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Anorexia CC question--update post 98


nevergiveup
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A friend of mine has twin girls age 17.

One has developed anorexia and has OCD.

Her eating disorder has been going on for over a year and a half.

She is 5'6" and 85 pounds.

I have known the girl since birth and feel strongly and have recommended that they get professional help but she stated that she would not take her to a therapist who is not Christian.  (I meekly stated that I thought there probably some who are...)

The mother said they are praying, studying the Bible, and are reading a couple of books written by recovered anorexics.

She is against medication though she has a son on medication.

They constantly comment on how bad the girl looks and how she needs to eat more.

My question for those who are Christians is:  can something like this be overcome by their plan of action? 

I am not a Christian but want to support them in the best way I can.

Edited by nevergiveup
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I am a Christian and I would not hesitate to get appropriate medical care for my child, Christian or not.   I am skeptical that what this family is doing will be of any help to their child, though I suppose anything is possible; I guess it could also depend on how far the anorexia has progressed (I am probably not saying that right).

 

I'm sure there are qualified Christian therapists out there.  But there are also Christian therapists who would wholeheartedly support the course of action this family is currently on, plus add a load of guilt about sin on top of it.

 

My guess is, though, that because you are not a Christian your friends will not listen to you about this.  I'm sorry.

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I have a dear friend whose dd is struggling with anorexia. Commenting on the girl's looks and her eating is probably one of the worst things they could possibly do. That right there can undo everything else they try.

 

They need her in counseling/treatment ASAP. If this was a close friend who'd be open to my advice, I'd be searching for Christian counselors in the community who have extensive experience with adolescents and eating disorders. If you have other friends who are Christian, you may be able to ask for some recommendations from them to pass on to the family.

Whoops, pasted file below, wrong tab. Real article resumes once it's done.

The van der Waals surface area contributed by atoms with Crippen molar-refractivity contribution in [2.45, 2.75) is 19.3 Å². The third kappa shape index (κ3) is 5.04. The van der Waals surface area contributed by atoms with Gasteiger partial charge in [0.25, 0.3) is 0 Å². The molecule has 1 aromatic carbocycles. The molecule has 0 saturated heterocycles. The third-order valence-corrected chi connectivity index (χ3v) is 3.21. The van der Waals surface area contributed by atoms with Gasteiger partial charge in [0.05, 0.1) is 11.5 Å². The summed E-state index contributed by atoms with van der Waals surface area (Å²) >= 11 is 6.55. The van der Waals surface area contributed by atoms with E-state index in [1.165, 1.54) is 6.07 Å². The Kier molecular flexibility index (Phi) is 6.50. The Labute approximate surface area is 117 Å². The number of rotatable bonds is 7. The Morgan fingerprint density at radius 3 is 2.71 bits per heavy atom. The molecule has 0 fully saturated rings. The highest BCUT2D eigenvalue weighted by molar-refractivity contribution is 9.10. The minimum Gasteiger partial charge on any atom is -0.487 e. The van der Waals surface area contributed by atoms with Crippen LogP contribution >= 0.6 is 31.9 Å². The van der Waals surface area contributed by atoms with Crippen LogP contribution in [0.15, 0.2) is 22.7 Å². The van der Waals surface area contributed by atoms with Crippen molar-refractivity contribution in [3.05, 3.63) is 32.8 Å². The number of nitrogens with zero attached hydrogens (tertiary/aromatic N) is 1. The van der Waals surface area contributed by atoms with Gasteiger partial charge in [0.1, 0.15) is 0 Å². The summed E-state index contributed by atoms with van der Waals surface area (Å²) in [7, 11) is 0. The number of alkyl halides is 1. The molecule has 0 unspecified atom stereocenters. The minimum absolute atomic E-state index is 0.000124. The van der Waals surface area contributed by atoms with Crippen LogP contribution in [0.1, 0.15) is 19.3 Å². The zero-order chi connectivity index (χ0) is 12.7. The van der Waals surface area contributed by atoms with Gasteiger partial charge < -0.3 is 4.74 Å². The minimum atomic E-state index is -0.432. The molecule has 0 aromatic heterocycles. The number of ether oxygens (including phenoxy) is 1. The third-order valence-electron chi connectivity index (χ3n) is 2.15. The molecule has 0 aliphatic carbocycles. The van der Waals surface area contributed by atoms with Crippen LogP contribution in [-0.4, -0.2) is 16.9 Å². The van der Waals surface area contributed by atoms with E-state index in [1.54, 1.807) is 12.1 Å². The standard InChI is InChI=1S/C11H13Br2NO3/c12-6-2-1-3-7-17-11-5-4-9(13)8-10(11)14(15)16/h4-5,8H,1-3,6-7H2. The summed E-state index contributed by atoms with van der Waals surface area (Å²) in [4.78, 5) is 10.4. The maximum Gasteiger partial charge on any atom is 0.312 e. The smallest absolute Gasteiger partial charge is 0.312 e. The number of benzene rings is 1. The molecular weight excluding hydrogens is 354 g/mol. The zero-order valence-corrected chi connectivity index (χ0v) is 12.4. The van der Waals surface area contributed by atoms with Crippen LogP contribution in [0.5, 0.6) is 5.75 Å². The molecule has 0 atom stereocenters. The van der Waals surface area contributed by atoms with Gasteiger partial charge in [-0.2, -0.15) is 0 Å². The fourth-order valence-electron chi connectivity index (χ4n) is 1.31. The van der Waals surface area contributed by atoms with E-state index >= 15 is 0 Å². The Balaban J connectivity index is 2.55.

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Honestly, I would seriously consider calling CPS with your concerns. I am all for parents being free to choose a care provider that is acceptable to them from a religious perspective, but holding a double standard for daughter vs. son with regard to medical care and sticking to prayer and self-help books instead of getting professional help? This is possibly medical neglect and the parents need a boot in the backside to get their kid help.

Edited by Ravin
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Honestly, I would seriously consider calling CPS with your concerns. I am all for parents being free to choose a care provider that is acceptable to them from a religious perspective, but holding a double standard for daughter vs. son with regard to medical care and sticking to prayer and self-help books instead of getting professional help? This is possibly medical neglect and the parents need a boot in the backside to get their kid help.

 

This. And soon, while she's still a minor. When will she turn 18?

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I recently read this book http://www.amazon.com/gp/product/006172548X?keywords=brave%20girl%20eating&qid=1456956977&ref_=sr_1_1&sr=8-1which discusses Family Based Treatment for eating disorders; it sounds like an approach that really puts the parents and family in charge--maybe this would be appealing to your friends? The book also discusses some of the biology involved in eating disorders.

 

Are they working with a dr? That may be more important than a therapist. I don't think medication is usually a huge help with eating disorders. The person affected needs to go through an intensive refeeding process that can be administered by parents but needs to be overseen a medical professional.

Edited by maize
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This website might be helpful for information and to find professional treatment: http://www.maudsleyparents.org/whatismaudsley.html

 

Anorexia has the highest death rate of any mental disorder, about half of those deaths coming directly from the disease (heart failure etc.) and half from suicide. They need to take this seriously and work with the professionals. This is a medical disorder as serious as any cancer.

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I have a dear friend whose daughter has been in and out of hospital based treatment programs for over a year now.  The longer it goes the harder it is for the patient and the families to unwind unhealthy patterns.

 

People die from anorexia.  Die, dead.  5'6 and 85 pounds is -- I know, because I know the height and minimum weight that my friend's daughter has to maintain before she's released away from feeding tube capability -- within the range that there is an imminent medical risk of heart attack and organ failure.

 

Holding you in the light.  Do the right thing, please.

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My guess is, though, that because you are not a Christian your friends will not listen to you about this.  I'm sorry.